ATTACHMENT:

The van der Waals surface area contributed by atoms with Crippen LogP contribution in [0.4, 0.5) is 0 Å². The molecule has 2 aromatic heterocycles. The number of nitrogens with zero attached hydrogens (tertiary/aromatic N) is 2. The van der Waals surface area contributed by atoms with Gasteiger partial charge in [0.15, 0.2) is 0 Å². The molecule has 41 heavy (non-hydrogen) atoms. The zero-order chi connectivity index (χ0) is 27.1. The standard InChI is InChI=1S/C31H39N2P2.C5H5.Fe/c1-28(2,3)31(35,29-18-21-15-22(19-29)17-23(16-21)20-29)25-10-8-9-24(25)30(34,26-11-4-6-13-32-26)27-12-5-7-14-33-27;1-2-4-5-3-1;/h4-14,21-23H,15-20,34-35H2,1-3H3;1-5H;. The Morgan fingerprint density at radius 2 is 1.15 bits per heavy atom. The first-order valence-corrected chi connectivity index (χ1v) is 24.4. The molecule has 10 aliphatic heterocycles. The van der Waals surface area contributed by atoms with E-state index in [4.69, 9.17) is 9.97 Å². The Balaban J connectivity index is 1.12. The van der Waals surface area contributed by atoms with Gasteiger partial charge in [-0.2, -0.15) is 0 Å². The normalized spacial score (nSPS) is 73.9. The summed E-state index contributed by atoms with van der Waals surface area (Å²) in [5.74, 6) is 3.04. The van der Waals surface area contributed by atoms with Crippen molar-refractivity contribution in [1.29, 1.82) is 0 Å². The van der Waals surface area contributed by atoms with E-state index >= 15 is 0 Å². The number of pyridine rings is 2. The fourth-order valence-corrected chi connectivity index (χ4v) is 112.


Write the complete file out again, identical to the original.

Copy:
The van der Waals surface area contributed by atoms with Crippen LogP contribution in [0.4, 0.5) is 0 Å². The molecule has 2 aromatic heterocycles. The number of nitrogens with zero attached hydrogens (tertiary/aromatic N) is 2. The van der Waals surface area contributed by atoms with Gasteiger partial charge in [0.15, 0.2) is 0 Å². The molecule has 41 heavy (non-hydrogen) atoms. The zero-order chi connectivity index (χ0) is 27.1. The standard InChI is InChI=1S/C31H39N2P2.C5H5.Fe/c1-28(2,3)31(35,29-18-21-15-22(19-29)17-23(16-21)20-29)25-10-8-9-24(25)30(34,26-11-4-6-13-32-26)27-12-5-7-14-33-27;1-2-4-5-3-1;/h4-14,21-23H,15-20,34-35H2,1-3H3;1-5H;. The Morgan fingerprint density at radius 2 is 1.15 bits per heavy atom. The first-order valence-corrected chi connectivity index (χ1v) is 24.4. The molecule has 10 aliphatic heterocycles. The van der Waals surface area contributed by atoms with E-state index in [4.69, 9.17) is 9.97 Å². The Balaban J connectivity index is 1.12. The van der Waals surface area contributed by atoms with Gasteiger partial charge in [-0.2, -0.15) is 0 Å². The normalized spacial score (nSPS) is 73.9. The summed E-state index contributed by atoms with van der Waals surface area (Å²) in [5.74, 6) is 3.04. The van der Waals surface area contributed by atoms with Crippen molar-refractivity contribution in [1.29, 1.82) is 0 Å². The van der Waals surface area contributed by atoms with E-state index >= 15 is 0 Å². The number of pyridine rings is 2. The fourth-order valence-corrected chi connectivity index (χ4v) is 112.